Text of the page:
When my fiancé, Marc, and I were living in an apartment, living very paycheck to paycheck, I stumbled upon a blog about a woman who lived with her husband in an airstream. They broke their paycheck to paycheck cycle and suddenly, they had a savings account. I was entranced. I talked about living in an airstream with such passion that soon, Marc was just as passionate about the airstream dream.
Fast forward a year, and we had purchased an airstream and were in the process of stripping it to its frame to renovate it when our friends, who lived on a farm in an argosy, started planning to move. An argosy is a travel trailer just like an airstream. After talking with the farmer, we decided to move onto the farm, take their place and attempt being part-time farmers. Our parents, I’m sure, collectively rolled their eyes.
The first step of moving into an argosy was to get rid of the majority of our stuff. Since we were already in the process of renovating our airstream, we got a storage unit that served as purgatory for the furniture Marc had made that we didn’t want to part with. We also stored sinks, subfloors, and walls from the airstream, and boxes of Christmas decorations and sentimental things we couldn’t imagine dropping off at Goodwill.
We did become Goodwill regulars, though. We donated carloads of kitchen supplies, old clothes, and furniture. On one trip, we are pretty sure we donated my car keys and wound up getting my car towed to the dealership and rekeyed. We had high hopes of selling some of our things, but in reality, a lot of our furniture was already hand-me-downs or thrift shop buys, and didn’t have much value. For a brief period of time, we attempted to “re-home” some of our favorite things that just did not belong in our new tiny home; Marc called almost every friend that we have and asked if they were interested in a vintage mustard-yellow couch that had been heavily scratched by cats. I texted my girlfriends to ask if they were interested in pie plates from Crate and Barrel. We clearly had issues letting go.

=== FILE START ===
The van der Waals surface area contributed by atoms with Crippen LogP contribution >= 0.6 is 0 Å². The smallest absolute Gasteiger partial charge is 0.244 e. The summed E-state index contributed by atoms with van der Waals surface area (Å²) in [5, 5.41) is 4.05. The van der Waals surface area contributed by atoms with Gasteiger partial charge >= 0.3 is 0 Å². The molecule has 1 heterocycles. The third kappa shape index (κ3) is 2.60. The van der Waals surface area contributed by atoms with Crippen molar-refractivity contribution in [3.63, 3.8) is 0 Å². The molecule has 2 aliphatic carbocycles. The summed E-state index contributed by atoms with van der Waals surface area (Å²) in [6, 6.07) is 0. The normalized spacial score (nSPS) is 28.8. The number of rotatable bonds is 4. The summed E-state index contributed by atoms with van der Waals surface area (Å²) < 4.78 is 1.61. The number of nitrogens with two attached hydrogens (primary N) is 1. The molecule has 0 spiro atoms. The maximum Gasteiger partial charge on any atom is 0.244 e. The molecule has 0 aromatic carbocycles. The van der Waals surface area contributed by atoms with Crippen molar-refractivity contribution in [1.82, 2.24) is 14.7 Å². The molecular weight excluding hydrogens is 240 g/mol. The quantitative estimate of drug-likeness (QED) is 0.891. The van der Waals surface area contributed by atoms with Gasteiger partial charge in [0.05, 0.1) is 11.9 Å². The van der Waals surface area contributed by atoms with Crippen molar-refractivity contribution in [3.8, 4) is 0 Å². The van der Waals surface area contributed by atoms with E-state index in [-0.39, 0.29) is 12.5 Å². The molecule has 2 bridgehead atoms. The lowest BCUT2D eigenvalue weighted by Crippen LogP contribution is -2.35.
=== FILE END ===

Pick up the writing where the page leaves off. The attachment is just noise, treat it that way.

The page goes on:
When we finally moved on from attempting to re-home our belongings, we were ready to move into the argosy. The argosy was 24-feet long and almost eight-feet wide. And it’s very evident that it’s eight-feet wide once you account for all the built-in cabinets and beds.
We found living in a small space to be challenging, but for different reasons than our families and friends thought. Since we were living on a farm, we had a work-trade agreement with the farmer. That meant that there were certain tasks that we had to complete and specific hours that we had to keep in order to complete those tasks. Our work-trade agreement was basically this: We would ‘rent’ the argosy for a certain amount every month and through work, we reduce that amount. At the end of the month, we would settle up.
What that agreement meant, in reality, was that before work, we would run around feeding animals at frantic speeds attempting to get to work and meetings on time. After work, it meant that we would race home in the winter, in order to feed the animals and put them up for the night before the sun went down. It got stressful, as you can imagine, and there were probably too many days I went to work brushing dirt off my pants and smelling like a goat.
Ultimately, we moved off the farm. Not because the argosy was too small, or we thought that we would lose our minds, but because balancing work and farm work (and for me, school also), was just a bit too much. We now live in a comfortable little house with no goats and continue to slowly but surely renovate our own airstream on the weekends. Here are the lessons and perks we experienced living in a small space:
1. We saved a ton of cash. It was stressful and in essence, we had a part-time job (the farm) on top of our full-time jobs. We went from paying around $800 monthly for rent and utilities to typically owing $300 for rent and utilities at the farm (full disclosure: we live in a small town in NC, so life tends to be cheaper anyway here).
2. We didn’t waste food as much. Our fridge was the size of a mini fridge, so we went grocery shopping frequently. We also didn’t buy things, like stuff for our house or more clothes.
3. Conflict resolution was pretty tricky, but also hilarious. When we would bicker, there was nowhere to go. Literally, our place was one room and the best you could do was declare, “I’m so mad, I’m gonna go stand in this corner for a while,” which would make us dissolve into laughter.
4. It was cozy and fun. Honestly, people thought we were nuts, and maybe we were, but living in an argosy was an adventure. Life can get monotonous when you are living the 9-to-5 grind, but when you go home to a farm and argosy, things are more fun.
5. While we don’t miss the goats, we do miss the argosy and are excited to finish our airstream renovation. Whether we live in it locally or travel around the U.S., we now know for certain that we can live in a small space without killing each other. For almost six months, our living situation was unusual, but now, we know how many cabinets we actually need in our airstream and that living in unconventional spaces can bring us some significant financial rewards.
Laura Guidry is a writer in NC. You’ll find that and all her cats on Instagram.
Image via Unsplash